“Previously the responsibility of compiling and maintaining the registers had fallen to state-based not-for-profit organisations, including the Victorian Cytology Service (VCS) which was overlooked for the national contract in favour of Telstra, despite its experience in the field,” the statement on its website says.

Pro Bono says Fairfax Media — which originally broke the news of the Telstra contract win on Thursday morning — has reported that Telstra Health has approached VCS for access to its expertise, staff, and other resources.

VCS Associate Professor Marion Saville, in a statement on the Pro Bono site, says VCS is disappointed with the decision.

“We can confirm that VCS was shortlisted for the NCSR. We are, of course, very disappointed in the outcome of the tender process considering our longstanding expertise in operating successful cancer screening registers.

“As an organisation we will continue to work constructively towards the goal of protecting Australians from the impact of cancer through screening.

“We will be talking to the Victorian and Australian governments to ensure that we can continue our important contributions to Australia’s cancer screening programs.”

In another indication of health industry concerns over the deal with Telstra, according to Pro Bono the peak body for public and not-for-profit hospitals, the Australian Healthcare and Hospitals Association (AHHA), has also called on the federal government to provide more details about the reported plan.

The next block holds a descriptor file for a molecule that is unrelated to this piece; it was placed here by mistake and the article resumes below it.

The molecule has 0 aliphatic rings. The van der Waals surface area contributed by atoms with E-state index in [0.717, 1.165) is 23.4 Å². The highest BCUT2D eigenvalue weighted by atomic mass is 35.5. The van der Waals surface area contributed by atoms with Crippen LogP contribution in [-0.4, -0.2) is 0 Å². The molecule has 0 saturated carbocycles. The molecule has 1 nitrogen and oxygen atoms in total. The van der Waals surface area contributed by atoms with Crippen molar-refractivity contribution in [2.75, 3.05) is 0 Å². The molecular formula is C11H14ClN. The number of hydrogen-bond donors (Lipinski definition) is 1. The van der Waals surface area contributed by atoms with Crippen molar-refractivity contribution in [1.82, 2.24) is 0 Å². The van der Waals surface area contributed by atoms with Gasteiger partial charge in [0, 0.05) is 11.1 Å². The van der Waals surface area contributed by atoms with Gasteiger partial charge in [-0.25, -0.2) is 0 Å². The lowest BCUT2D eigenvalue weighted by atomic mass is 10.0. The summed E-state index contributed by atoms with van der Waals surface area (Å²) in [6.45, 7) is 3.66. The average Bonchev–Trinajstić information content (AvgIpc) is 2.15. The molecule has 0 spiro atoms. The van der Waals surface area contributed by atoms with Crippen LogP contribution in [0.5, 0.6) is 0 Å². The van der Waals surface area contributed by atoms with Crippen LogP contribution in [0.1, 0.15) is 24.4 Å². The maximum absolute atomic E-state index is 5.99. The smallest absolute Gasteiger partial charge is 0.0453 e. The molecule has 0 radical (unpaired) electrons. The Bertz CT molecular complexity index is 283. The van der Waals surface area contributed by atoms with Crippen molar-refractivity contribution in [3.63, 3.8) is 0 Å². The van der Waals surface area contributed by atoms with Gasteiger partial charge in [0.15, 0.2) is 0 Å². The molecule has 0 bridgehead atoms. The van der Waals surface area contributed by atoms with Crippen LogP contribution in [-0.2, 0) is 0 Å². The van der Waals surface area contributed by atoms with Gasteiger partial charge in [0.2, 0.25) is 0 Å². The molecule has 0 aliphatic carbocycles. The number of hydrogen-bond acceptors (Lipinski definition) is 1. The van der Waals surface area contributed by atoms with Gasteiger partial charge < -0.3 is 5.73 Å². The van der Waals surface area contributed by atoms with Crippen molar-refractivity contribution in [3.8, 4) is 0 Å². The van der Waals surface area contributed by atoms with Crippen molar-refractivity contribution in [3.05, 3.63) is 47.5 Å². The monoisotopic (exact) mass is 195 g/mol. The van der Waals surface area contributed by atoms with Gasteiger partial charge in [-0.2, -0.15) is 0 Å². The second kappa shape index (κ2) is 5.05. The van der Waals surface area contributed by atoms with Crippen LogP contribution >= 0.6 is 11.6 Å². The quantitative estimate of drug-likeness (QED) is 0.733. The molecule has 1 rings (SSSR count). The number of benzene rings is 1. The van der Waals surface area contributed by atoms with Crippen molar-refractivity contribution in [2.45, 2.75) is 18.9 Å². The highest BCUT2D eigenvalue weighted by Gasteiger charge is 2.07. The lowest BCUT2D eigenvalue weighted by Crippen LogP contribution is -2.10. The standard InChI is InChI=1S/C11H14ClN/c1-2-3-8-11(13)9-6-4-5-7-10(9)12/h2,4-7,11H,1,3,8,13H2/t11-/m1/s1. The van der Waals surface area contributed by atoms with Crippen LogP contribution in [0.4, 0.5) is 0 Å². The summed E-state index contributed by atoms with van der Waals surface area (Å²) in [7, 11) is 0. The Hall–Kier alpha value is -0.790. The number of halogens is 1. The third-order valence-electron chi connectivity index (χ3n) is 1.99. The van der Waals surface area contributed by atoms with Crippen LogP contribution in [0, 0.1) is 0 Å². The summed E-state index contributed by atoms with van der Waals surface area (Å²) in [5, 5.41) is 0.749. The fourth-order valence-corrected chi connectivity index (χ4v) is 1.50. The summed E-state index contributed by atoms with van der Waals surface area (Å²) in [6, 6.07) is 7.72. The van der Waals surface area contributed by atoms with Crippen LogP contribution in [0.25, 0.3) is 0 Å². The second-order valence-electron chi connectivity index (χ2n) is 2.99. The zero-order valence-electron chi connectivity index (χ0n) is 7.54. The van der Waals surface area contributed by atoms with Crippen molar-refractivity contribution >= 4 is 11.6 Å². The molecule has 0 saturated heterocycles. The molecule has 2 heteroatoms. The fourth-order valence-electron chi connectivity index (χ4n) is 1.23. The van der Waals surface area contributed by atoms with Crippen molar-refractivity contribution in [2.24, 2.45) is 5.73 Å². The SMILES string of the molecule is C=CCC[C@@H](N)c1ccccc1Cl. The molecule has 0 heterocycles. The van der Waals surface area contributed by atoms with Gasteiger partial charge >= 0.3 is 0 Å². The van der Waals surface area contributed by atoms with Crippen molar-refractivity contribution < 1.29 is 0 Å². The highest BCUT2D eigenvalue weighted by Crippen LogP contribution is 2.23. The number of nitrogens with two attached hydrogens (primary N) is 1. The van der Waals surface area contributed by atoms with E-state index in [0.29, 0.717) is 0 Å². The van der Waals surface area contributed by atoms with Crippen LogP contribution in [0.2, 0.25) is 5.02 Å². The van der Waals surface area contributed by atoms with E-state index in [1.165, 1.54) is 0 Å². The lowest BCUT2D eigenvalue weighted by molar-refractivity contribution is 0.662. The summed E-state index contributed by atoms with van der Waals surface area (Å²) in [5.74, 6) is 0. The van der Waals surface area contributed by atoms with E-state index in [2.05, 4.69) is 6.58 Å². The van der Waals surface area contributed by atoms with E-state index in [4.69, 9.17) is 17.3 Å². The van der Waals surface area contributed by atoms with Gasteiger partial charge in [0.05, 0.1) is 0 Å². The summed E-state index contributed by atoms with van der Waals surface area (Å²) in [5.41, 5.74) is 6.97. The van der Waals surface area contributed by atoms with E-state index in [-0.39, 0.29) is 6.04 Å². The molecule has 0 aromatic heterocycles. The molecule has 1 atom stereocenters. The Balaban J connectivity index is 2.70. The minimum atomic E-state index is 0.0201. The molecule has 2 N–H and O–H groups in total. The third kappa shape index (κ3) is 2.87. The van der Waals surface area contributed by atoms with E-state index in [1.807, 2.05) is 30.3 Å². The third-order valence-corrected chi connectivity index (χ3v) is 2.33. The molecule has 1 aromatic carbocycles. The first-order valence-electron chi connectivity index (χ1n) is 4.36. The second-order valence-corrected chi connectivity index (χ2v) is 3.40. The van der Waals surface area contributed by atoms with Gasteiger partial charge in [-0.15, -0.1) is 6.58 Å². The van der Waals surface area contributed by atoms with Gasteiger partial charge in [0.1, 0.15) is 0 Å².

It reports AHHA chief executive Alison Verhoeven saying that, “Integrating the smaller registries into a single entity has the potential to greatly reduce inefficiencies and support one of the key objectives of primary health Networks, to increase cancer screening in their communities”.

“However, governance issues surrounding the plan to allow Telstra Health to manage the data obtained through the screenings, as reported in the [the media] today, require further clarification.

“We call on the government to provide details about who the data owner and custodian will be, who will control access to the data and how much it will cost.

“There must also be clarification on what public reporting on the data will be done and on who will compile those reports,” Verhoeven says.

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Peter Dinham

Peter Dinham - retired in 2020. He is a veteran journalist and corporate communications consultant. He has worked as a journalist in all forms of media – newspapers/magazines, radio, television, press agency and now, online – including with the Canberra Times, The Examiner (Tasmania), the ABC and AAP-Reuters. As a freelance journalist he also had articles published in Australian and overseas magazines. He worked in the corporate communications/public relations sector, in-house with an airline, and as a senior executive in Australia of the world’s largest communications consultancy, Burson-Marsteller. He also ran his own communications consultancy and was a co-founder in Australia of the global photographic agency, the Image Bank (now Getty Images).